“The cleanliness and maintenance of this facility is exceptional,” read the letter to the Carver County sheriff, neatly printed on notebook paper.
“Also, your bailiffs, program staff and all corrections officers have been nothing short of patient, respectful and encouraging; adding humor on the days when it’s needed most.”
Letters from jailed inmates expressing thanks for respectful treatment aren’t unusual, Sheriff Jason Kamerud said. Praise for conditions inside the 25-year-old Carver County jail, however, is less common, he said.
Nevertheless, jail officials were surprised when the letter made national news after the Sheriff’s Office posted it on social media this month. Kamerud guessed the word might have spread because people were happy to see “finally some positive comments about government.”
It was written by Michelle Lee Schmid, a 51-year-old former suburban wife and mother who since 2012 has visited her share of Minnesota jails, running up a string of nearly three dozen convictions for assorted drug, theft and driving violations. She has seen the inside of the state women’s prison in Shakopee and jails in every metro county, save for Anoka and Ramsey.
In a phone interview from the Carver County jail, where she has been held since her arrest in November on a warrant for damage to property, Schmid explained why she praised the facility. For one thing, she said, she won’t feel the need to take a shower immediately upon her release.
“When you get out of some jails it’s so gross you can’t get it off your skin,” she said. “It’s just jail on you.”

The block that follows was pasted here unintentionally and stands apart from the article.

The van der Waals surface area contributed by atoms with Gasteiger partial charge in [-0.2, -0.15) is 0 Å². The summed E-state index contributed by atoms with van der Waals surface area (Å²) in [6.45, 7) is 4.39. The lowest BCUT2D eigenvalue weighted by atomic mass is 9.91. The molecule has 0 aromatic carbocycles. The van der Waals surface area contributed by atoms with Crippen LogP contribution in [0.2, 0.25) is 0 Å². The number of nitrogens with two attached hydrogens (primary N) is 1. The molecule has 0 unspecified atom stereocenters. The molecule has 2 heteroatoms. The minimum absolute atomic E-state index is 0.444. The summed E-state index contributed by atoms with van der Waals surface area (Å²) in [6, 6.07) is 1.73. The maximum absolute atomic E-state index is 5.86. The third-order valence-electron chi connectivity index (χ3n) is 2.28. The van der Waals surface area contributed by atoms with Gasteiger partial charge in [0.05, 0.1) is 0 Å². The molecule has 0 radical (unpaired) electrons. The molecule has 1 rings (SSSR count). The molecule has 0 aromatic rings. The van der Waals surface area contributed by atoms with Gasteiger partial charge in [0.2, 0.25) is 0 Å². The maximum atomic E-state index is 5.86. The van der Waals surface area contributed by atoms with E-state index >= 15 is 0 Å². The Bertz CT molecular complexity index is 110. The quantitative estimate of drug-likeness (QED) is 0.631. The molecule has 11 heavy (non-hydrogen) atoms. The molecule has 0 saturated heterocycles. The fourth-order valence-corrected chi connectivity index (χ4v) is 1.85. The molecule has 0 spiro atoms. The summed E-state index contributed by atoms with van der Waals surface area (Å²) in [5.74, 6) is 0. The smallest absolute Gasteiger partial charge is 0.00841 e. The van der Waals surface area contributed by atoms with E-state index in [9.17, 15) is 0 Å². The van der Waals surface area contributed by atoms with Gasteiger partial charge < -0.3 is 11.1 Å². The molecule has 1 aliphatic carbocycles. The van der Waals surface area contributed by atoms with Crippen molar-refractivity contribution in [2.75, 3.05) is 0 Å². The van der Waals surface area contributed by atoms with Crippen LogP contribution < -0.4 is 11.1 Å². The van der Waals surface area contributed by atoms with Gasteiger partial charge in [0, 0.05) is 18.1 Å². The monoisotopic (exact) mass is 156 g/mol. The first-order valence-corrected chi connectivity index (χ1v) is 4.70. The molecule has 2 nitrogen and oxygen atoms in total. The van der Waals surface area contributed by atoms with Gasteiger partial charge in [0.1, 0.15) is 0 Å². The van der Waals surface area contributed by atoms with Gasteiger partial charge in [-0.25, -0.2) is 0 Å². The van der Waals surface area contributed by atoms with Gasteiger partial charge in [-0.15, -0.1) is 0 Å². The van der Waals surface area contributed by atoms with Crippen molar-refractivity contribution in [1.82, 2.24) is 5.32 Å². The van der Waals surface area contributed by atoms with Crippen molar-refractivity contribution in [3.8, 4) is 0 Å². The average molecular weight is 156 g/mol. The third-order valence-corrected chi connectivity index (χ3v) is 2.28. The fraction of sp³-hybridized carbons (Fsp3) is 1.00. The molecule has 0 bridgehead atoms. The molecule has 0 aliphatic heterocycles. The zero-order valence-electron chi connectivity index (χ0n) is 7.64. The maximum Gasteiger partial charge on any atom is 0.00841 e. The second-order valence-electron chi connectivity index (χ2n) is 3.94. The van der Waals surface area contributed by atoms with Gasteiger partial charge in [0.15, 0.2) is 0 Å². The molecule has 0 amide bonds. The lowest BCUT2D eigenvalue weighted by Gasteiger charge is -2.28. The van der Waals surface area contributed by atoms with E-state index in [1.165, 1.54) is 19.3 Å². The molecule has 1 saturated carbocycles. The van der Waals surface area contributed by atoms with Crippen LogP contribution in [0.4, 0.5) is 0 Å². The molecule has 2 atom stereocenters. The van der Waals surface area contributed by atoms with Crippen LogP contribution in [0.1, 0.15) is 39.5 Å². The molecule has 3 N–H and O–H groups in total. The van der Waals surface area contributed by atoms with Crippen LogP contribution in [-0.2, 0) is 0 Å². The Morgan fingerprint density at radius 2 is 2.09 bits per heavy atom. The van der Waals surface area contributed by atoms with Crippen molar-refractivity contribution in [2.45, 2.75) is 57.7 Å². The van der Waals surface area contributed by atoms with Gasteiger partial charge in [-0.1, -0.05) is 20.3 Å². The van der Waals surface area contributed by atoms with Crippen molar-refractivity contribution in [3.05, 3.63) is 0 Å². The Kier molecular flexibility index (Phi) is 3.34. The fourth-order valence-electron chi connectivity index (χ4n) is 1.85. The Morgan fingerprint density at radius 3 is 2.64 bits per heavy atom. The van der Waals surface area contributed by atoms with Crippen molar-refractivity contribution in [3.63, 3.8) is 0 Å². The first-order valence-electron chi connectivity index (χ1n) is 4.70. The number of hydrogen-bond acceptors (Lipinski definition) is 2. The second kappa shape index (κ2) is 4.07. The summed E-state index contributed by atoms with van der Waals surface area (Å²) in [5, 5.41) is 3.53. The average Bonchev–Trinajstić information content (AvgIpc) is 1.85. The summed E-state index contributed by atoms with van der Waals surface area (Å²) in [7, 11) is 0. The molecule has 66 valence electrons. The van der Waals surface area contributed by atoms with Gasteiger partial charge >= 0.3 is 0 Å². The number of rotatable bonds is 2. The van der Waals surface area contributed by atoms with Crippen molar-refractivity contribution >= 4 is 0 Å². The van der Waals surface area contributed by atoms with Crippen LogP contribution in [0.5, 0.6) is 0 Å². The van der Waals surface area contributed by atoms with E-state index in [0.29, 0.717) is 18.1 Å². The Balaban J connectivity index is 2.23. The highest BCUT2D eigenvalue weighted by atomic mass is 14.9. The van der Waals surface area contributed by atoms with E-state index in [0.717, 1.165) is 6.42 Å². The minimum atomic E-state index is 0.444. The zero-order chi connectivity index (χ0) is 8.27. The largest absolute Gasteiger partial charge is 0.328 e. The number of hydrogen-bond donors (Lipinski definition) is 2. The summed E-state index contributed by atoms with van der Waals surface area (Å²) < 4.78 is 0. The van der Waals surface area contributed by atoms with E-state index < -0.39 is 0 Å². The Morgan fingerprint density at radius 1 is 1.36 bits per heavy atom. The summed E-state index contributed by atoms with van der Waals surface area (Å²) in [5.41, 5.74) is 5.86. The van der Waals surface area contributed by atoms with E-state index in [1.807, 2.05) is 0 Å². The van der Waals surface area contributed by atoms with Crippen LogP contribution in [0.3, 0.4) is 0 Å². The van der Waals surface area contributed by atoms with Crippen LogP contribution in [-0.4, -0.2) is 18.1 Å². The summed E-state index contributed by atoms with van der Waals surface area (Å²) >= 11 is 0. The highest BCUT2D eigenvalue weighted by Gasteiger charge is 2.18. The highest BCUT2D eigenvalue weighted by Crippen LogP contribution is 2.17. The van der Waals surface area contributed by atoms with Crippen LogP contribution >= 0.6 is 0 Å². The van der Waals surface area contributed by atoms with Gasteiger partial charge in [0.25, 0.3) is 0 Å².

Cmdr. Reed Ashpole, who supervises the Carver jail, said he’s proud of the facility, which is maintained by employees and cleaned by inmates. “It’s cleaner than most homes,” he said.
The cells are typically small, with two cots, a desk and a metal toilet. Each has a tall, narrow window — the lower area frosted to block views, the top with clear glass to let in daylight.
Schmid is grateful for such touches. In most jails, she said, “You don’t see the sun, you don’t see the moon, you don’t see the rain, no snow, no nothing.” In Carver County, she said, “You can see the sunset.”
And she likes that her cell door is made of oak rather than clanging metal. Carver jail cells are marked with signs of encouragement rather than numbers, and Schmid’s cell door reads “HOPE.”
“This place lets people like me have hope,” she said.
Schmid said she made mistakes for years that left her life in shambles. In 2008, she was living with her family in a four-bedroom house in Shakopee, working in a job she liked as an intake worker at United Behavioral Health. Then her older son was in car accident and lost his leg, and her father died, she said. Schmid said she developed a drinking problem that evolved into drug abuse, and she lost “lots of money” at casinos.
According to her lengthy rap sheet, she has been convicted numerous times for drug possession, drunken driving, theft, trespassing, forging a check and numerous probation violations. She missed meetings with probation officers, drug tests and court dates — sometimes because she was locked up in a different county.
Given her record, Schmid said she expects to do time in another county jail after she gets out of the Carver facility. In the meantime, she said she is taking the opportunity to contemplate her life and is grateful that, as she wrote to the sheriff, she has “a safe environment for personal reflection and growth.”